Economist Faces Discovery by Spurned Lover

     (CN) – A Dutch economist may renew her efforts to seek discovery in a defamation claim against her former lover, a fellow economist who accused her of harassing him with X-rated emails, the Second Circuit ruled.
     Economist and former New York University professor Heleen Mees and Citigroup chief economist William Buiter were once lovers, according to the July 17 ruling. But their relationship went south at some point in 2009, after which Mees began sending Buiter messages asking him to meet with her. The messages allegedly made sexual innuendos and included threatening images.
     Some of the thousands of emails included X-rated images of Mees masturbating and others attached images of other naked women, according to a Business Insider report.
     One message said she hopes his “plane falls out of the sky” and another included a picture of dead birds, the ruling states. Buiter claimed these messages caused him to fear for his safety.
     Buiter eventually complained to police that Mees was stalking, menacing and harassing him. She was arrested in New York and the detective’s affidavit quoted a number of Mees’ sexually explicit messages, which were publicized by news media in the U.S. and the Netherlands.
     Mees accepted a dismissal contemplation adjournment in March 2014, stipulating that her criminal charges would be dismissed in a year if she completed counseling and complied with a protective order, and the charges have now been dropped.
     Mees filed an application two weeks later seeking discovery “as part of her Dutch attorneys’ investigation of a defamation claim against Buiter” in the Netherlands, according to the ruling. She claims Buiter’s stalking accusations are false and caused her to lose her teaching job at New York University as well as other opportunities.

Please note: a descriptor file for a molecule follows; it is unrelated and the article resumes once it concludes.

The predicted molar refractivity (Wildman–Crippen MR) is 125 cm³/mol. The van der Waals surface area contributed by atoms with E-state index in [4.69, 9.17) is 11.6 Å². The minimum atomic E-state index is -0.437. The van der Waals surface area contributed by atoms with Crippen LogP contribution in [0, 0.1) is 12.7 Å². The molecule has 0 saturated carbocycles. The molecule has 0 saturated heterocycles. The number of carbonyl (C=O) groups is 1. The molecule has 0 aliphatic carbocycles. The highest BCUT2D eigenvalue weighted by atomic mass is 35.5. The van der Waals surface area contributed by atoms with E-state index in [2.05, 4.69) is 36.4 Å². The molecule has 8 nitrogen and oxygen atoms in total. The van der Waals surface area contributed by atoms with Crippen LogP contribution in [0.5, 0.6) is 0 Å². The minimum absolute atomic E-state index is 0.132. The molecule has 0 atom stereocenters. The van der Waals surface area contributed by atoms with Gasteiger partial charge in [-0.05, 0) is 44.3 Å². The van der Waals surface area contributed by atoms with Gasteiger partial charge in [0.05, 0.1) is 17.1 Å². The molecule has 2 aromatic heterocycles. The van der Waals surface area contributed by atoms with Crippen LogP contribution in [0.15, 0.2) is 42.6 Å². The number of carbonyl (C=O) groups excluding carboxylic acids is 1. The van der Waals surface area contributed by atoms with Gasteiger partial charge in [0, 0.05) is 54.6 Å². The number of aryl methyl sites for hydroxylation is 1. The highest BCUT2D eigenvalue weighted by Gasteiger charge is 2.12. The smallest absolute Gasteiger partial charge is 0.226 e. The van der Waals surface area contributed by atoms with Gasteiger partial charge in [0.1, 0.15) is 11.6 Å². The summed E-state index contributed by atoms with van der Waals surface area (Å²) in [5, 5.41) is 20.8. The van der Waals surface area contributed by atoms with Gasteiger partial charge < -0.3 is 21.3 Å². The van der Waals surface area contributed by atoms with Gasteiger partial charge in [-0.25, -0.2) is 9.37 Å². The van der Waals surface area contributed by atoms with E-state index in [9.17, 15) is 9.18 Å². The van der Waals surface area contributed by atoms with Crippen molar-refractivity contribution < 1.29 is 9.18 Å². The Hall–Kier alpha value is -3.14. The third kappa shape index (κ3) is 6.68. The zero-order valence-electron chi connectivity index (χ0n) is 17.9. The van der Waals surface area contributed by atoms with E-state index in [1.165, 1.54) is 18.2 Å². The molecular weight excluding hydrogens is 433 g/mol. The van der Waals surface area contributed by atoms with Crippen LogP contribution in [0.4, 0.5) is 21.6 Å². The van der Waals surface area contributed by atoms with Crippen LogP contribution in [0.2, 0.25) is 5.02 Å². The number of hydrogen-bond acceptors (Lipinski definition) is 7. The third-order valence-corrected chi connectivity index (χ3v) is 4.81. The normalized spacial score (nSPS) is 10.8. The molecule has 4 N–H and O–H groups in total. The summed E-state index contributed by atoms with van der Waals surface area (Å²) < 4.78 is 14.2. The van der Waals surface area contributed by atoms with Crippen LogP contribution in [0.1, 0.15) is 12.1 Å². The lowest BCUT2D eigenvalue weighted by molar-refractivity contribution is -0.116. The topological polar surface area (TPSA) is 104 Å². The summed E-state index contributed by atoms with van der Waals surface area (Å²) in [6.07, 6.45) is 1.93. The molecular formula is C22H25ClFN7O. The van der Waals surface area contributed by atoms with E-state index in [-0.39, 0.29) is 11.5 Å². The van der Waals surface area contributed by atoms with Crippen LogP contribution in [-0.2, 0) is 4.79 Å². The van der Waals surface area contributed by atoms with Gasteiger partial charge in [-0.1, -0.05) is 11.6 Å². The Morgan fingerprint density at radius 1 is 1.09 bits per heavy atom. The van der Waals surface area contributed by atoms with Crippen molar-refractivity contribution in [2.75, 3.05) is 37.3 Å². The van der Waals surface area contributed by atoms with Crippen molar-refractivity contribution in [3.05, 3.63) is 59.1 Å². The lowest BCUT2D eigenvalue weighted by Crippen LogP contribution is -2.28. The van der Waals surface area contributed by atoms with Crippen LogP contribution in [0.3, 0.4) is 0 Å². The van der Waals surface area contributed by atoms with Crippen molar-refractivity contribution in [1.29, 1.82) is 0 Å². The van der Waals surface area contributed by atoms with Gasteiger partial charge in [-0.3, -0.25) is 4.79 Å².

Buiter actually returned her romantic interest, Mees claims. She allegedly has more than a dozen emails between her and Buiter to corroborate her story, and her application seeks additional evidence – hotel reservations, credit card statements, and phone records – that could support her contention that the two had 27 romantic rendezvous during the period she allegedly stalked him.
     Under Dutch law, a plaintiff faces a duty to substantiate the complaint, a particularly demanding burden of proof. Mees argues that to meet this burden, she requires additional discovery.
     A federal judge in Manhattan denied the application, finding that Mees already had enough evidence to satisfy the Dutch threshold. But the Second Circuit reversed Friday, disagreeing with the lower court’s reasoning.
     The New York-based appeals court did not decide whether the application should be granted, but ruled it was enough that Mees’ application showed “that the materials she seeks are to be used at some stage of a foreign proceeding” – even if the information is not necessary for her complaint to assert a claim.
     “As noted above, Mees explained to the district court that her application served the dual purposes of helping her to plead and to prove her defamation claim,” Judge Gerard Lynch wrote for a three-judge panel. “Thus, in concluding that the discovery was not ‘for use’ because it was not necessary to plead Mees’s claim, without addressing whether the materials sought could be used to prove her claim, the district court implicitly concluded that any subsequent use of the discovery to prove her claim would not constitute ‘use’ under § 1782. Such a conclusion is contrary to the language of the statute.”
     The judge vacated the district court’s order and remanded for reconsideration. Lynch did not deny that Mees’ application may be an attempt to circumvent foreign proof-gathering restrictions but said that the “availability of the discovery in the foreign proceeding should not be afforded undue weight.”

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